In this month's selection of videos, travelers can picture themselves sunbathing on the beach at Acapulco, visiting George Washington's home or strolling through the streets of Florence, Italy.
"ACAPULCO" (Travelview International, 1988, 50 minutes). This is a colorful, fast-paced preview of interests for the first-time visitor to see and do in this Mexican resort.
The video is in three parts. The first provides a panoramic view of Acapulco Bay, with its string of high-rise hotels and beaches, from high on a hill at historic Ft. de San Diego. This is followed by a closer look at some of the activities on Revolcadero, Condessa and Puerto Marques beaches, including horseback riding and parasailing. Also seen are fishermen on a deep-sea fishing trip, scuba divers on a jaunt to Roqueta Island, water skiers at Cayuca Lagoon and a beautiful sunset from Pie de la Cuesta.
For a taste of Old Mexico the video takes viewers to the Zocola (central square), cathedral and mercado, and includes shops of local artisans, a party-boat tour of the bay, a trip to watch the famous Quebara cliff divers and a drive down the splendid Costera Miguel Aleman, the main street on Acapulco Bay.
There also are kaleidoscopic scenes of Mexican rodeos, bullfights and festivals, plus scenes of diverse nightclubs, discos and restaurants.
The second segment contains interior and exterior scenes of some of the major hotels and their amenities, and takes the viewer into some of the elegant shops. These are not paid commercials.
At this point, however, there's a break for real commercials--airlines, buses, rental cars, etc. It's a disconcerting break that would be more appropriate at the end of the video, where a plug also is given for the hotel that housed the video's film crew.
Part three is devoted to travel tips furnished by Berlitz travel guides, including information on tourist cards, transportation, currency, shopping and bargaining.
The film quality is good and the narration informative.
Tapes are available from Travelview International, 5630 Beverly Hill, Houston, Tex. 77057, toll-free (800) 325-3108. Price: $29.95.
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"MOUNT VERNON" (Finley-Holiday Films, 30 minutes 1989). This is one of a series of Finley-Holiday videos on travel destinations in the United States. It's beautifully filmed and will be of special interest to the armchair traveler or for reminiscing. It has no tips or travel recommendations.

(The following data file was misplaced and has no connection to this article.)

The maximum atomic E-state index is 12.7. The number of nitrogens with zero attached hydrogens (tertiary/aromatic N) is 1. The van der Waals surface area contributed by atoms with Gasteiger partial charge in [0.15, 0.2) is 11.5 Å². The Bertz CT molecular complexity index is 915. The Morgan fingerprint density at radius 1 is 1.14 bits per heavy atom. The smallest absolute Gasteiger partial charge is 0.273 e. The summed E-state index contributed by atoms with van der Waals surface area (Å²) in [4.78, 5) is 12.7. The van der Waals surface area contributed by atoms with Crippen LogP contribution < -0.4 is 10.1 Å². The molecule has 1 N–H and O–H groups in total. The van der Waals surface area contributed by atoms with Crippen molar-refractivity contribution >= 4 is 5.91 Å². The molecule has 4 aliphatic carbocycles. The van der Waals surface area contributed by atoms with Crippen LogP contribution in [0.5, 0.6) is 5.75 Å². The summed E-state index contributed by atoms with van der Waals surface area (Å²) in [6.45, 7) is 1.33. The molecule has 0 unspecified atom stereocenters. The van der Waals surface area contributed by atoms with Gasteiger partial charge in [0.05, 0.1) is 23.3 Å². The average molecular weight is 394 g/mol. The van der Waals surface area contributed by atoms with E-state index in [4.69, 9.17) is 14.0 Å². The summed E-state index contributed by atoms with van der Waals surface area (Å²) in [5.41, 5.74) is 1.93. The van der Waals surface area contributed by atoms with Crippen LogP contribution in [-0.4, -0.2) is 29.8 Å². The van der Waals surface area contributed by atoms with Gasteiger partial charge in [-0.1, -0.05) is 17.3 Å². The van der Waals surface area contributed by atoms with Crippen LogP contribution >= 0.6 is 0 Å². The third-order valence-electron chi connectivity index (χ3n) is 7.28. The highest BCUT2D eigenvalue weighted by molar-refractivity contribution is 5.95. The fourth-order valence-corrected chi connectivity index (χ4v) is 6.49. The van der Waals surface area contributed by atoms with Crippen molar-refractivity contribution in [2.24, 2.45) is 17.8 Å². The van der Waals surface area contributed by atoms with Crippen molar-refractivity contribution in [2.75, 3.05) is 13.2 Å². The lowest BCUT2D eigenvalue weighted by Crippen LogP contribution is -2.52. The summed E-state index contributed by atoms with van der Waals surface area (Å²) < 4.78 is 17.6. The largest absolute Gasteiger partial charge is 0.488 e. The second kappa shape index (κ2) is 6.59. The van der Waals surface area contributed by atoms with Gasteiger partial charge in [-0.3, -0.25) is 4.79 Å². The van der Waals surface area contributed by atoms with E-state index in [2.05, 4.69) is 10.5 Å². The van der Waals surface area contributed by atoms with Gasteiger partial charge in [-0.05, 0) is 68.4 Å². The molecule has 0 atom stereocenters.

The narration is informative and nicely blends description with history, biography and quotations from George Washington that illustrate what life was like for the gentleman-farmer-President more than 200 years ago.
An aerial view locates the estate overlooking the Potomac River, and the video then takes the viewer on a tour of the home, pausing at some of the family's personal items and mementos, including a key to the French Bastille that was given to Washington by Lafayette.
The bedrooms are shown, including those used by Martha's two children and by the Washington grandchildren. Also seen are the west parlor where the family portraits hang, and the small dining room where the family ate.
The outbuildings include the spinning room, laundry, pantry, kitchen, scullery, slave quarters and cemetery.
The video also visits the vegetable garden and greenhouse, and focuses on the broad piazza, designed by Washington, that extends the length of the house.
Returning to the interior, there are scenes of the library with a Windsor chair that has a fan propelled by foot pedals; the bedroom where Lafayette stayed; the little parlor with its harpsichord; the large dining room, and the garret bedroom in which Martha slept after the death of her husband.
The film closes with views of the tomb of Martha and George, and of the fife-and-drum corps that performs there on the anniversary of his death.
Tapes are available from Finley-Holiday Films, Box 619, Whittier, Calif., (213) 945-3325. Price: $29.95.
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"FLORENCE" (World Video Travel Guide, 40 minutes, 1986). This relatively short video will whet the appetite of art lovers and, to a lesser degree, gourmands. For Florence is not only known as "the birthplace of the Italian Renaissance," but is also given credit for the invention of the fork.
The tour opens in Pisa, the site of the largest airport in Tuscany, with scenes of the Leaning Tower and some early Roman ruins, before heading for Florence, 45 minutes away.
Street scenes of Florence show some luxury hotels, smaller pensions, coffee bars and shops, before the tape zeros in on Florence's most recognized landmark--the huge Duomo and its stained-glass windows by Ghiberti.